Built: circa 1872; modified early 20th century and 1970s

Among the best examples of mid-20th century façade modification that swept Main Street in the late 1960s and 1970s, King’s Jewelers features a dynamic pierced gold metal front with oversized, striking signage. Beneath this modern addition lies a Reconstruction era building that once housed a bakery and jewelry shop. Preserving notable examples of architectural styles, such as that embodied in this store, is important for conveying the evolution of historic downtowns.

Main Street

King's Jewelers

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25

Main Street

W. T. Grant Building

Reprinted from South Carolina Magazine, 1945

In 1931, R.B. Zageir leased 1614 Main Street to the W.T. Grant Junior Department Store. The company tore down the extant building and replaced it with a more modern Art Deco building. The store opened January 9, 1932 and heavily advertised its low prices and the company’s commitment to hiring local saleswomen. W. T. Grant closed its Main Street location in 1959 and went bankrupt in 1979. This structure survives as a rare example of a building constructed by the company. The building is currently owned by LTC Health Solutions and was rehabilitated and reopened in 2014 as Good Life Café.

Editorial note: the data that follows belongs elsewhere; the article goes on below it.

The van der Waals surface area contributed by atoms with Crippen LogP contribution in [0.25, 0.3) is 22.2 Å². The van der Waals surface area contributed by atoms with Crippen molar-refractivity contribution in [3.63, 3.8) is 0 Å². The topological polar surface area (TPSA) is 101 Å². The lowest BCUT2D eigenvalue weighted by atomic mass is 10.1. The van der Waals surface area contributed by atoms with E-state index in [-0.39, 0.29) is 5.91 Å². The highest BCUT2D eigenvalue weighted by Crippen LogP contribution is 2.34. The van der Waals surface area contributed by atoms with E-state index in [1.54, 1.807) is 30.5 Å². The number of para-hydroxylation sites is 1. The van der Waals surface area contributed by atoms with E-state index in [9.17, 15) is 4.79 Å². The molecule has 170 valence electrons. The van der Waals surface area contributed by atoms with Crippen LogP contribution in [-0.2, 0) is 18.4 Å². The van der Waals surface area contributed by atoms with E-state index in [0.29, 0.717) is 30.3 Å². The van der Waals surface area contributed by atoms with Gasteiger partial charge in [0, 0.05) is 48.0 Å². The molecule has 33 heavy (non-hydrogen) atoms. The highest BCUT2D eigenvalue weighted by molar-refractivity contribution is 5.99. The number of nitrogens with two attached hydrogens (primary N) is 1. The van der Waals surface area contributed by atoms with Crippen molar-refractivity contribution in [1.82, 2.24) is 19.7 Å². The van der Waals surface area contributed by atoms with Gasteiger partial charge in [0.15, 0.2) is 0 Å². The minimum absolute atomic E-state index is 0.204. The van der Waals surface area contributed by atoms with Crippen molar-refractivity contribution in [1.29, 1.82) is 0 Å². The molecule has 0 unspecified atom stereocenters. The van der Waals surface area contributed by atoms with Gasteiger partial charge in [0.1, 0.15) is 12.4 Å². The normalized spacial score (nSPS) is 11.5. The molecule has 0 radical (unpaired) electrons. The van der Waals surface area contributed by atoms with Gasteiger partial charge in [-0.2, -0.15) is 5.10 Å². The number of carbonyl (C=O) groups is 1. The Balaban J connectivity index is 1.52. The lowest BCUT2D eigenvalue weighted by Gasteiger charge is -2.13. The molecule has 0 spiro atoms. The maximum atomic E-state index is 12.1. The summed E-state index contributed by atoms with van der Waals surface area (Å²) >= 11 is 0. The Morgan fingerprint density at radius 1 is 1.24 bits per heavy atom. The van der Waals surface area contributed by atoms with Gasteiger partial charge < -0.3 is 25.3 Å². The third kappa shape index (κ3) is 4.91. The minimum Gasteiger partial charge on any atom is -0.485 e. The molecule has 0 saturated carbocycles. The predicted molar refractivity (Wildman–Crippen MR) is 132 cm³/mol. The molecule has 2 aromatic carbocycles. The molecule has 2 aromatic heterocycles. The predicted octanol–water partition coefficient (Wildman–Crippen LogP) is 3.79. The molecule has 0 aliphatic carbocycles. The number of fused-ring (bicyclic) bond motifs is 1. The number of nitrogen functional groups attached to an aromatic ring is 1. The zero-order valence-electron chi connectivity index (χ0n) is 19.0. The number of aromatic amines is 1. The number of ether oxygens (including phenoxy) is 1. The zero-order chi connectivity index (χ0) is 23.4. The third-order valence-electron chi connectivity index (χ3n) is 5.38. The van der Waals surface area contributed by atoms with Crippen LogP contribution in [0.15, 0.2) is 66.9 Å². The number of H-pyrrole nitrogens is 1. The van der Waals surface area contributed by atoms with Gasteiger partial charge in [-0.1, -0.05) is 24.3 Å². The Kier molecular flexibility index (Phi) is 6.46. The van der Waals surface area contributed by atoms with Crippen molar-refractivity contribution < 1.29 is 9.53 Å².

Main Street

W. T. Grant Building

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26

Main Street

The Lever Building

Image courtesy South Caroliniana Library, University of South Carolina

Architectural Style: Classic Revival

Built: 1903

While its original storefront has been altered, this visually dynamic structure retains the vast majority of features that defined it when built by Walter D. Lever as a shoe store and office in the early 20th-century. Like most other large structures on Main Street, this property also housed other businesses, including Rawls Brothers photo studio and Draughon’s Practical Business College.